COP26: Police Scotland Apologise for Making People Feel Unsafe Due to Kelvingrove Diversions

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Police Scotland have apologised to women who complained about feeling unsafe last night after road closures forced them to walk through a poorly lit Kelvingrove park in Glasgow.

Diversions were put in place at the last minute due to VIPs attending the Prime Minister’s COP26 dinner at the Kelvingrove Museum.

Guests included world leaders and royalty such as Prince Charles, Prince William and his wife, Kate, the Duchess of Cambridge.

Kelvin Way and other road closures meant that people who were on foot had to walk through the park to get home with some saying on social media that parts of their journey were in complete darkness.

Many women took to social media to highlight this issue, because they felt extremely unsafe and uncomfortable despite there being a police presence in the park.

A person relying on their phone flashlight to see where they’re going to get home safely.

Some commenters online stated that lone women banded together to get home safely as they walked through the park.

Locals in the area have been campaigning for Glasgow City Council to install proper and permanent lighting in the Glasgow Park for years, with most admitting to avoiding the route at night unless they absolutely have to and that was before COP26.

There was a petition for proper lighting in the park to be installed that gained over 100,000 signatures after the tragic murder of Sarah Everard.

Another example of just how dark it was in the park last night

Currently, Glasgow City Council does not have any plans to install permanent lighting at the park and this is something that Police Scotland say they’ll be addressing with the local authority.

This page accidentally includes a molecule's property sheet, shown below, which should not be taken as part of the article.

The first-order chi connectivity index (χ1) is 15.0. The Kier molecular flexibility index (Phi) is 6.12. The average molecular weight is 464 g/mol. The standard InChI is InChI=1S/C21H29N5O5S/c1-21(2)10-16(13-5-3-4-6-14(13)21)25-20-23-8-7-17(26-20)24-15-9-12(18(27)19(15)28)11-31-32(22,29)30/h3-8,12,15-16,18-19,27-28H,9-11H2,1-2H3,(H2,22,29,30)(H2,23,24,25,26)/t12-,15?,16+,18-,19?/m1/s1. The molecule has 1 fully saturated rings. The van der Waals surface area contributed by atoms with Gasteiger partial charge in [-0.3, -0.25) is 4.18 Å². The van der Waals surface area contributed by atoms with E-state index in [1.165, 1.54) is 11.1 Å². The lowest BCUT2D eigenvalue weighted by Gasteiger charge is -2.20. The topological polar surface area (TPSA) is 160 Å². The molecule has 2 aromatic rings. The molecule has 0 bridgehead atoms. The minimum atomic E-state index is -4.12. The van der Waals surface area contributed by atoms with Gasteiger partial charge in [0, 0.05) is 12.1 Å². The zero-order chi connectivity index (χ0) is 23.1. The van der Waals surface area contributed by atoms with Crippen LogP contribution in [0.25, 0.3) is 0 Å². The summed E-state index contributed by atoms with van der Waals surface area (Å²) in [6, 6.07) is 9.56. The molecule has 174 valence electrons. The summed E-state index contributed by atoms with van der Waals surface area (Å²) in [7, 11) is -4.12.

Assistant Chief Constable Gary Ritchie from Police Scotland said: “Residents were diverted on their way home, including on foot through Kelvingrove Park, following real-time changes to operational plans on Monday night.

“While late changes and some level of disruption is inevitable when policing an event the size and scale of COP26, we understand and apologise for the concern these changes caused and for the inconvenience to those diverted.

“We do, in particular, recognise and acknowledge the commentary from some women who had to walk through the park on their own last night, we want to keep everyone safe and we know that the onus is on us to recognise when we could provide some more support and visibility to reassure people in our communities.

Although the diversions are no longer in place officers say that if last-minute diversions are needed again, they will “look to establish additional patrols in the area to provide reassurance.”

 

Images Courtesy of @Tmaxx400 on twitter. No edits or changes were made any of the images.

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